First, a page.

How should saints relate to sinners? Perhaps a co-worker or neighbor who is not a Christian, has invited you to a party. Or you have been asked to attend the wedding of a very secular relative. Many of us feel uncomfortable socializing with people who don’t share our values. We worry about what to eat or drink and what to say.
Jesus spent so much time with sinners that the Pharisees and Scribes complained: “This Man receives sinners and eats with them” (Luke 15:2). Jesus responded with three of His greatest parables: the lost sheep, the lost coin, and the lost son. Each answers the question: “How does God relate to lost sinners?” In these parables Jesus explains His mission and describes God’s plan of Salvation. Each of the three parables has three parts: 1) the loss of something valuable; 2) the search for what was lost; and 3) the celebration when what was lost, was found.
Jesus includes everyone, male and female, in these parables: “Which man of you . . .” (Luke 15:4). “What woman . . .” (Luke 15:8). As you read Luke 15, imagine yourself as the shepherd looking for a lost lamb, or imagine yourself as the lost lamb in the wilderness. Feel the woman’s anxiety as she searches for her lost coin and her relief when she finds it. As the Father rushes out to meet his prodigal son, remind yourself that God’s response to lost people is compassion, acceptance, and rejoicing.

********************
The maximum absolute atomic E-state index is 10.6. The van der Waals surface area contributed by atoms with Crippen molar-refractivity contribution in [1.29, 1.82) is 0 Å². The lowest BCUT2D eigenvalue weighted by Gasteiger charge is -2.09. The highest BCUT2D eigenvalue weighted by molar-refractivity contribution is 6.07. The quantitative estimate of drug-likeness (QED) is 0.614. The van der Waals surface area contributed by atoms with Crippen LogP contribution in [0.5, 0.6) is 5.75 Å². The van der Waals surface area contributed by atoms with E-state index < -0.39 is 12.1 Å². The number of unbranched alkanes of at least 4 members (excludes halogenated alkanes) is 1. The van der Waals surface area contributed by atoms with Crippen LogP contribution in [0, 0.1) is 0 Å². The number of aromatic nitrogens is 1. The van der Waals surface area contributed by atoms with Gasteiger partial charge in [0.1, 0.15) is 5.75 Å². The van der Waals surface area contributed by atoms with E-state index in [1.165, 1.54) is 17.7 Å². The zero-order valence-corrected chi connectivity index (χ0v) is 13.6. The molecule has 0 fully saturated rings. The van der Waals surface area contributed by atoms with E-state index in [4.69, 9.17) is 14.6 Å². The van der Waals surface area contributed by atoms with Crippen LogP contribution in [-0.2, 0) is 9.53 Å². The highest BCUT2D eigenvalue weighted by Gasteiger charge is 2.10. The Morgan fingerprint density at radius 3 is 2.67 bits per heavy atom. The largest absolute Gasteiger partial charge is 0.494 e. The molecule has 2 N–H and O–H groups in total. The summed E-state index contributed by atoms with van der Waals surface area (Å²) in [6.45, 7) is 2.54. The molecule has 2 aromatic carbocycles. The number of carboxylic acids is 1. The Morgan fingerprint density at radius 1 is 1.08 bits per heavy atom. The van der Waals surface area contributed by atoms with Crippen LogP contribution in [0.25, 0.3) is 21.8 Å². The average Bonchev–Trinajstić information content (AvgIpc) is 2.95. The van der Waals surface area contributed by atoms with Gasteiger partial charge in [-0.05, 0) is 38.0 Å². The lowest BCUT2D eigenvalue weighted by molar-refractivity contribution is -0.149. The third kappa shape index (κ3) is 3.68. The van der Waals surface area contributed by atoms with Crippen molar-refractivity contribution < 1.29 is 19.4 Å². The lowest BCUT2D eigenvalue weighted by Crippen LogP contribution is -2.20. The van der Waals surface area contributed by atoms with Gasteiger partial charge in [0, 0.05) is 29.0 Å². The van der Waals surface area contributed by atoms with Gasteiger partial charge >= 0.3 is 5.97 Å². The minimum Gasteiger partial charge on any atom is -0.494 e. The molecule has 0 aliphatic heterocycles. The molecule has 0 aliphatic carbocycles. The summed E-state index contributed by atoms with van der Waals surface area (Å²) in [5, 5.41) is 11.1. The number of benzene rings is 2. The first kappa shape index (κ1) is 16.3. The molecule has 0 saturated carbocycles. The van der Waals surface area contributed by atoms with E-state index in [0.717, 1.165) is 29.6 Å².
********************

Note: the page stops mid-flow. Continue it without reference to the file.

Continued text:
What do you rejoice over? This is an important question for Christians to consider, for our answer indicates our priorities. Instead of rejoicing when a lost sinner is found and saved, we, like the prodigal’s older brother, get upset when a sinner receives compassion and forgiveness but not justice for what he did. We may sympathize with the older brother’s response when his father pleaded for him to join the celebration of his brother’s return: “I never transgressed your commandment . . . yet you never gave me a young goat that I might make merry with my friends. As soon as this son of yours came, who has [spent his inheritance] on harlots, you [celebrate]” (Luke 15:29, 30).
If you see your own attitude toward sinners in the older brother’s response, listen to the Father’s compassionate plea to him: “Son, you are always with me, and all that I have is yours. It was right that we should make merry and be glad, for your brother was dead and is alive again, and was lost and is found” (Luke 15:31, 32).
How does God relate to sinners? He searches for them until He finds them, celebrates their return, and accepts them as His children. He has done that for us, can we do less for others?
Douglas Jacobs, D.Min.
Professor of Church Ministry and Homiletics
School of Religion, Southern Adventist University